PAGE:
Tampa Bay area hospitals were among the hundreds across the nation that paid a total of $250 million to the U.S. Department of Justice to settle allegations that they improperly implanted cardiac devices in patients.
Among local hospitals named in the federal lawsuit was Tampa General Hospital, which paid $2 million in the settlement.
Tampa General officials, however, disputed the federal allegations. In a statement released Friday, hospital officials denied any wrongdoing. Tampa General agreed to the settlement, officials said, to avoid "costly and distracting litigation."
"The government inquiry was prompted by a lawsuit filed by two people not affiliated with Tampa General," officials said in the statement.
According to the Justice Department, other bay area hospital systems that complied with the settlement include:
• HCA Holdings Inc., which runs the Tampa Bay Heart Institute at Northside Hospital in St. Petersburg, Largo Medical Center and Regional Medical Center Bayonet Point in Pasco County, paid $15.8 million for its 42 hospitals.
• Health Management Associates paid $7.2 million for Bartow Regional Medical Center and 26 other hospitals.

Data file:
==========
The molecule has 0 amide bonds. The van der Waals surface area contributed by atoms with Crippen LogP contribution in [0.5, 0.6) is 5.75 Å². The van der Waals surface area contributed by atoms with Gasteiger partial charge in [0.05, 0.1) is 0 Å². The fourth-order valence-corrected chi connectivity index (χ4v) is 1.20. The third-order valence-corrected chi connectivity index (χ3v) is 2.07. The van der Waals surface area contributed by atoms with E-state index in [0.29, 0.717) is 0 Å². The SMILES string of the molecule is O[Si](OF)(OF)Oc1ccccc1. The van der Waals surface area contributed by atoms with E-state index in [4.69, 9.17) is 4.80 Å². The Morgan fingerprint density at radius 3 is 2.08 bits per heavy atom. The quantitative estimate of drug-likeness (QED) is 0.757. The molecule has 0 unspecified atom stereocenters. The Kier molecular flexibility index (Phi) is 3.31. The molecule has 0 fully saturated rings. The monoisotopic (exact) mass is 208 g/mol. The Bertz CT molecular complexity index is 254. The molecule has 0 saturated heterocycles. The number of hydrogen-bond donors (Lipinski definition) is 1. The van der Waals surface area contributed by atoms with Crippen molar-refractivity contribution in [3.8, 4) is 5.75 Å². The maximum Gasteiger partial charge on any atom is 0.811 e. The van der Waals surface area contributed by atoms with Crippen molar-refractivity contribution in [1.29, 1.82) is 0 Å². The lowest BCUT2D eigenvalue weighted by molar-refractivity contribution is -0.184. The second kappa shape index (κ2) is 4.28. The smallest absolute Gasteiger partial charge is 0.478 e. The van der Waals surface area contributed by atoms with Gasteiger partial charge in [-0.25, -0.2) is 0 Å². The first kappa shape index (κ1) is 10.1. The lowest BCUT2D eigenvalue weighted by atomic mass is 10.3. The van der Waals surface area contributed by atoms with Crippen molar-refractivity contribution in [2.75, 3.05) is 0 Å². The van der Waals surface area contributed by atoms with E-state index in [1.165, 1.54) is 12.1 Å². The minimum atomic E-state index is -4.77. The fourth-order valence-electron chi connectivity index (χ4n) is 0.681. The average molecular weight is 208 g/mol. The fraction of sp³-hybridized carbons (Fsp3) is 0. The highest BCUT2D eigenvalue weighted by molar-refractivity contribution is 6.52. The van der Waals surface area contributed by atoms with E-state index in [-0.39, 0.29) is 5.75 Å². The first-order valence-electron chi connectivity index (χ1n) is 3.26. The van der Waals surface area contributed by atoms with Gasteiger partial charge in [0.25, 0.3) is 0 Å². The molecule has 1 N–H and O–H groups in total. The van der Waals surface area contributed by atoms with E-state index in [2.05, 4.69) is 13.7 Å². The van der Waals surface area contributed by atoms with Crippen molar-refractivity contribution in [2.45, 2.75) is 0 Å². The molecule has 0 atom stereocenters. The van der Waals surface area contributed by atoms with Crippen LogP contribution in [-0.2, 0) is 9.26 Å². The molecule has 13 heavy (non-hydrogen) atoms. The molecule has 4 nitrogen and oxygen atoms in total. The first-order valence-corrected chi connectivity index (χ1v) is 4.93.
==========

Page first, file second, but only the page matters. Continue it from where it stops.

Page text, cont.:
• Adventist Health System Sunbelt Healthcare Corp. paid $5.5 million for 11 of its hospitals, including Florida Hospital Zephyrhills.
• Universal Health Services Inc. paid $4.9 million for 19 hospitals, including Lakewood Ranch Medical Center and Manatee Memorial Hospital.
• IASIS Healthcare Corp. paid $1.5 million for Memorial Hospital of Tampa and 13 of its other hospitals.
Nationwide, 70 settlements were reached with 457 hospitals in 43 states.
Those hospitals all faced allegations that they improperly gave patients an implantable cardioverter defibrillator, or ICD. It detects abnormal and potentially dangerous heart rhythms and then shocks the heart back to a normal rhythm.
The devices cost $25,000 each, and Medicare has strict rules for what patients can receive the devices and when. Under those rules, patients must wait 40 days after suffering a heart attack and 90 days after a heart bypass or angioplasty.
But 457 hospitals all violated those rules from 2003 to 2010, according to federal officials.
"The settlements announced today demonstrate the Department of Justice's commitment to protect Medicare dollars and federal health benefits," said U.S. Attorney Wifredo Ferrer of the Southern District of Florida in a prepared statement.
A panel of cardiologists and other officials reviewed thousands of patient chats to determine the scope of the settlement. This suit was one of the largest whistle-blower lawsuits in the U.S., according to the Justice Department.
"We are confident that the settlements announced today will lead to increased compliance and result in significant savings to the Medicare program while protecting patient health," said Benjamin Mizer, head of the Justice Department's Civil Division.
Contact Michael Majchrowicz at (813) 226-3374 or email@example.com. Follow @mjmajchrowicz.